Honda owns Suzuka so this race has obvious significance for McLaren. But Fernando Alonso warned this will be another tough race for them. “Our car is well balanced and feels good to drive,” he said, “but on a circuit with such a high average speed it will be difficult to beat our competitors”.
Meanwhile there is growing speculation Jenson Button may announce his retirement from Formula One this weekend in a country which has become a second home to him.
Force India is making strides with its ‘B-spec’ VJM08: the last three races have yielded four top-seven finishes and two DNFs for Nico Hulkenberg, one due to technical problems. In Singapore he tangled with Felipe Massa and carries a three-place grid penalty into this weekend’s event.
While Hulkenberg has already been confirmed at the team for next year, Sergio Perez hasn’t, but an announcement timed to coincide with his home race next month wouldn’t be a surprise.
Unusually, Suzuka is a circuit which Max Verstappen has prior experience of but Carlos Sainz Jnr does not: Verstappen made his F1 practice debut at this race last year. Despite both drivers hitting trouble in Singapore the team came away with its second double points finish of the year and having qualified strongly at other high-speed circuits this could be another good race for them.
Lotus followed up the high of its Spa podium with two no-scores but Romain Grosjean expects Suzuka will be “a better place to exploit the positives of the E23 than Singapore”.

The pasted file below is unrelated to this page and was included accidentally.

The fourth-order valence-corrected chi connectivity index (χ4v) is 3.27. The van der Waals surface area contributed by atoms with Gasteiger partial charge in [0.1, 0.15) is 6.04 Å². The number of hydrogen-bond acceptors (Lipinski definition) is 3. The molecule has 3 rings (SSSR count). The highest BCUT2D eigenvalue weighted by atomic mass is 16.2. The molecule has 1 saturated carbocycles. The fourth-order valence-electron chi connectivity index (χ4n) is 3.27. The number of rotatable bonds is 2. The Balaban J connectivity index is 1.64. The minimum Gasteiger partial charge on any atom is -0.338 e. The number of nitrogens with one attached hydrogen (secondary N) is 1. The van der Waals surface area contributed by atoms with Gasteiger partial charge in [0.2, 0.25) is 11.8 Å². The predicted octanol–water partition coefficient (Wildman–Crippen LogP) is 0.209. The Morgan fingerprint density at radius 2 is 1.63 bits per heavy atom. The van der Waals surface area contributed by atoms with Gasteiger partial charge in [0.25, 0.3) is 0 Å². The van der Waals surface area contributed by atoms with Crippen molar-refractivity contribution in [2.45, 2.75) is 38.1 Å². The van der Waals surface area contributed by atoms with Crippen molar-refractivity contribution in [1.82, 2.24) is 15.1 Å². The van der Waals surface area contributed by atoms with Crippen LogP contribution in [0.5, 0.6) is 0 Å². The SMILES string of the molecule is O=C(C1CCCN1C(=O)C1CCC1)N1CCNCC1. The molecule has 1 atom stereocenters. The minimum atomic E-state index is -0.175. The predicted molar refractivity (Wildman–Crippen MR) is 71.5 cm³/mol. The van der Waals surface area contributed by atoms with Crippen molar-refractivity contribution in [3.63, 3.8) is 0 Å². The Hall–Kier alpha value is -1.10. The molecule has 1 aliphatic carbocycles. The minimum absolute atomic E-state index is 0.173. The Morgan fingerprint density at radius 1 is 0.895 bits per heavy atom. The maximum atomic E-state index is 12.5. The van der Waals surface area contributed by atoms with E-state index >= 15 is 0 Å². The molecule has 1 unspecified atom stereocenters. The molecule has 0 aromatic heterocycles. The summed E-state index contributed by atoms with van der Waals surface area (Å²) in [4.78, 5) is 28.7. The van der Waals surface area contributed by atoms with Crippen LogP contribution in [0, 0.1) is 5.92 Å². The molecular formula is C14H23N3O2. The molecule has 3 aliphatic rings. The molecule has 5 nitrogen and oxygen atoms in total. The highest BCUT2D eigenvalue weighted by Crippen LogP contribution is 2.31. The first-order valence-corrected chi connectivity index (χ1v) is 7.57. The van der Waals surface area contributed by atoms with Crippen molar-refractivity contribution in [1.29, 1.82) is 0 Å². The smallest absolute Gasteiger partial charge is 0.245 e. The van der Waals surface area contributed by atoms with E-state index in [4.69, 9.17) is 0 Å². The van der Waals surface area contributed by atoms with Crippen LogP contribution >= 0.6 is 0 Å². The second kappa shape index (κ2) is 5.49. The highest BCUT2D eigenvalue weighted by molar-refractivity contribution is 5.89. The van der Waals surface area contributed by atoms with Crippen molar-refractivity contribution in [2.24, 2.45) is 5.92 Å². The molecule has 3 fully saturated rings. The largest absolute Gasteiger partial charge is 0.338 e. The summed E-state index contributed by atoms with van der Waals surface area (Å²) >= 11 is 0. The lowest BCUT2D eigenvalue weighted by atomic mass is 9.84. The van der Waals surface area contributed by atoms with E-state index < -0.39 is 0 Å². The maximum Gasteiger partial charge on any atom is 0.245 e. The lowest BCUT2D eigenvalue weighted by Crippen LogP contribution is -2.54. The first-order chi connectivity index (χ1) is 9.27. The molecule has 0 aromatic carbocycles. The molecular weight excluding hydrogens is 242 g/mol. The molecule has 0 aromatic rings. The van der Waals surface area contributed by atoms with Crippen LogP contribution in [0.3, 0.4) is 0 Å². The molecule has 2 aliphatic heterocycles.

However doubts remain over the future of the team which is seeking to conclude a takeover deal by Renault before it returns to the High Court in the UK.
Marcus Ericsson has plenty of track knowledge from his 2009 Japanese F3 campaign, as well as having raced for Caterham last year, but Felipe Nasr will be aiming to stay out of trouble in practice and log as many laps as possible.
The team hopes that this weekend it will be able to make better use of the aerodynamic upgrade introduced at the last round.
Of all the teams, this will be an especially emotional weekend for Manor and they have asked for understanding as they reflect in a “very private, introspective way” on the loss of their driver 12 months ago.
Alexander Rossi said his surprise debut in Singapore “really couldn’t have worked out any better for me”, but both drivers will have their first taste of Suzuka this weekend.
2015 driver form
|Driver||Grid average||Race average||Race best||Race worst||Classified||Form guide|
|Lewis Hamilton||1.38||1.83||1||6||12/13||Form guide|
|Nico Rosberg||2.54||3.69||1||17||13/13||Form guide|
|Daniel Ricciardo||8.08||7.18||2||13||11/13||Form guide|
|Daniil Kvyat||10.00||7.36||2||12||11/12||Form guide|
|Felipe Massa||7.00||6.67||3||15||12/13||Form guide|
|Valtteri Bottas||6.15||6.42||3||14||12/13||Form guide|
|Sebastian Vettel||4.54||3.46||1||12||13/13||Form guide|
|Kimi Raikkonen||6.69||4.80||2||8||10/13||Form guide|
|Fernando Alonso||15.67||11.50||5||18||6/12||Form guide|
|Jenson Button||16.69||12.29||8||16||7/12||Form guide|
|Nico Hulkenberg||10.85||9.78||6||15||9/13||Form guide|
|Sergio Perez||11.54||9.08||5||13||12/13||Form guide|
|Max Verstappen||11.85||10.00||4||17||9/13||Form guide|
|Carlos Sainz Jnr||11.85||10.13||8||13||8/13||Form guide|
|Romain Grosjean||9.62||8.67||3||13||9/13||Form guide|
|Pastor Maldonado||11.31||11.00||7||15||5/13||Form guide|
|Marcus Ericsson||13.62||11.42||8||14||12/13||Form guide|
|Felipe Nasr||13.31||10.83||5||16||12/12||Form guide|
|Will Stevens||17.83||15.70||13||17||10/11||Form guide|
|Roberto Merhi||18.09||15.40||12||18||10/11||Form guide|
|Kevin Magnussen||17.00||0/0||Form guide|
|Alexander Rossi||20.00||14.00||14||14||1/1||Form guide|
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2015 Japanese Grand Prix
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- 2015 Japanese Grand Prix team radio transcript